Re: request-tracker3: license shadiness
Andrew Stribblehill <email@example.com> writes:
> Jesse, the upstream developer of RT3 assures me that they have no
> intention of stealing the copyright on code that hasn't been
> intentionally given to them for the purpose of inclusion in RT. He's
> in consultation with Best Practical's lawyers about how best to
> re-word it to reflect their intentions.
> Regarding the concept of taking the copyright of code: it's what the
> FSF have been doing since 1992 with Emacs. The difference here is
> that if you feel strongly about it, you get to keep your copyright.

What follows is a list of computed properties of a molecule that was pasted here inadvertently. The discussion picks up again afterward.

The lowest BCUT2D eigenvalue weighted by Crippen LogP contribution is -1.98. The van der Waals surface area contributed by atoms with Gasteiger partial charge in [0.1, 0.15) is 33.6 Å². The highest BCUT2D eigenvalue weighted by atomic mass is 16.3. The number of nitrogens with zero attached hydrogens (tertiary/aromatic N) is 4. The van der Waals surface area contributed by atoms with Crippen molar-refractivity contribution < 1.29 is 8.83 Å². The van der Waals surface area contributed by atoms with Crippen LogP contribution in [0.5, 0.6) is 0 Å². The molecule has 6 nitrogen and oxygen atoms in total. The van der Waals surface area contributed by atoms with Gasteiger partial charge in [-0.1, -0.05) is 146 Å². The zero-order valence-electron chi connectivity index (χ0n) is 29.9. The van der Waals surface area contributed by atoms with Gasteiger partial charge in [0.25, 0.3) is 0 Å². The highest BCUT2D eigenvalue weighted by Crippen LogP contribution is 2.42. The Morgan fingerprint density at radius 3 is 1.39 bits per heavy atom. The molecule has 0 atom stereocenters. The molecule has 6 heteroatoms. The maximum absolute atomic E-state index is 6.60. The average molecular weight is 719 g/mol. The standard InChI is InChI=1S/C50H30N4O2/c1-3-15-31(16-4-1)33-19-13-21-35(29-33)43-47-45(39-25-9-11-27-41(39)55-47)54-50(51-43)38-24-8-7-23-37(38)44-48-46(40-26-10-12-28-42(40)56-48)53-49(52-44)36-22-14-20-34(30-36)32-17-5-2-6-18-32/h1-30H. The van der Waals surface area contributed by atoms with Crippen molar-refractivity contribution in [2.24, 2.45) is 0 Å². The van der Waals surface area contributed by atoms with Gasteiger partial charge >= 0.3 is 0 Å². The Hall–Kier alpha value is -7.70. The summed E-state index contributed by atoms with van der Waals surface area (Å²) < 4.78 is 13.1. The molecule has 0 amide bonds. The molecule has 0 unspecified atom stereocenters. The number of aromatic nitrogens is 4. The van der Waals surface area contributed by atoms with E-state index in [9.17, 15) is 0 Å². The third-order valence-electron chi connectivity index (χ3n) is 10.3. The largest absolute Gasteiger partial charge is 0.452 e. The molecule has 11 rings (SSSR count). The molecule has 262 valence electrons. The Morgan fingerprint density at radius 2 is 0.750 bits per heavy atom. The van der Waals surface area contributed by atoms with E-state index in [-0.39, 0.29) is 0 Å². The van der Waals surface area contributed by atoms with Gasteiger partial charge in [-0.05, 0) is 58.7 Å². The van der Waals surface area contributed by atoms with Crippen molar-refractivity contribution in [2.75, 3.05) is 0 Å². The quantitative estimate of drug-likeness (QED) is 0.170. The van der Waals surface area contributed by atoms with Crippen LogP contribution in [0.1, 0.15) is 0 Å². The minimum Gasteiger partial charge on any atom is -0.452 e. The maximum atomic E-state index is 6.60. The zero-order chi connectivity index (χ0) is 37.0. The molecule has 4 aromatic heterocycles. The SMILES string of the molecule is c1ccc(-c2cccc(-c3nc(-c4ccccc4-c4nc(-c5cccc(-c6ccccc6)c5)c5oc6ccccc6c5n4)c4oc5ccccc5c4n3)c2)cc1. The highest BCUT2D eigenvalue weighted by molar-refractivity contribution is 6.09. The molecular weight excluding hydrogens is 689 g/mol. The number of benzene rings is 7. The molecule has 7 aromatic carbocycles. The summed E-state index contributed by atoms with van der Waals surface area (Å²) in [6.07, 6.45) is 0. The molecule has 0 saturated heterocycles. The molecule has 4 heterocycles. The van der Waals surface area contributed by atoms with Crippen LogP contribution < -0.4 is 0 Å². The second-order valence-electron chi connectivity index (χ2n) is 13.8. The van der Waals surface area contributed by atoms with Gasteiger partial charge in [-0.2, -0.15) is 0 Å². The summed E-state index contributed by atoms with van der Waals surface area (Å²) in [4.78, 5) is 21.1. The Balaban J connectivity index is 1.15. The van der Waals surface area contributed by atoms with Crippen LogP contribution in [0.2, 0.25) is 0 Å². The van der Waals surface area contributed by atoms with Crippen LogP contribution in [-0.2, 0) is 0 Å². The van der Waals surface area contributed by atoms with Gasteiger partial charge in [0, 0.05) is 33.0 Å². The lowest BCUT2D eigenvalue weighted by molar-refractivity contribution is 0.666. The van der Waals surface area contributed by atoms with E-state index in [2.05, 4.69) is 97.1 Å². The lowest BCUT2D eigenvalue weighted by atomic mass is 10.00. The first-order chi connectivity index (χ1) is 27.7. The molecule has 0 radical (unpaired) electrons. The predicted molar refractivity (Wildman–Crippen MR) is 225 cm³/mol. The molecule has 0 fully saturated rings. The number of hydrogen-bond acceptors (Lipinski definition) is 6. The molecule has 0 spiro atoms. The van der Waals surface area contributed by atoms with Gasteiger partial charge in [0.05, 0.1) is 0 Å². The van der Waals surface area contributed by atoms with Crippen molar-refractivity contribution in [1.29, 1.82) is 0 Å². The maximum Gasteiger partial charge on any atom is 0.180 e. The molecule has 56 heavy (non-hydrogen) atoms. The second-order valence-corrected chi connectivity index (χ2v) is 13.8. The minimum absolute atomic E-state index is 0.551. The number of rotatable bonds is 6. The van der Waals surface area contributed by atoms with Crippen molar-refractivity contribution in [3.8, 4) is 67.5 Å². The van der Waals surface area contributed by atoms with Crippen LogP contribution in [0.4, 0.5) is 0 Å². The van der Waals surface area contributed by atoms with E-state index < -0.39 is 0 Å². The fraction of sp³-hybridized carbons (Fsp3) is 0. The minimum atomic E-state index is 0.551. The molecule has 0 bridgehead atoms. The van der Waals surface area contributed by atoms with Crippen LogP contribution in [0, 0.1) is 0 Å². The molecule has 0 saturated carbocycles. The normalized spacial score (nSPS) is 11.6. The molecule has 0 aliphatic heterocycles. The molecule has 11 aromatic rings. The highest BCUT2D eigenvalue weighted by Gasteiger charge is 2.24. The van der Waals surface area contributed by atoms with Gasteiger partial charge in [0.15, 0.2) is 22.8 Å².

That isn't true. The FSF won't distribute anything they don't have
the copyright to -- but that's quite different. If I want them to use
my patches in their distribution of Emacs, I have to sign copyright
assignment papers and transfer my ownership to the FSF. But I can
distribute my own modified version of Emacs, and the FSF claims no
rights to the code I wrote.
This is different. This says that if I publish my modified rt3, and
some other person submits that code to Best Practical, that Best
Practical can claim copyright on it. That's not only non-free -- and
clearly not what Best Practical intended -- that's not even legally
effective in the USA.
Brian Sniffen firstname.lastname@example.org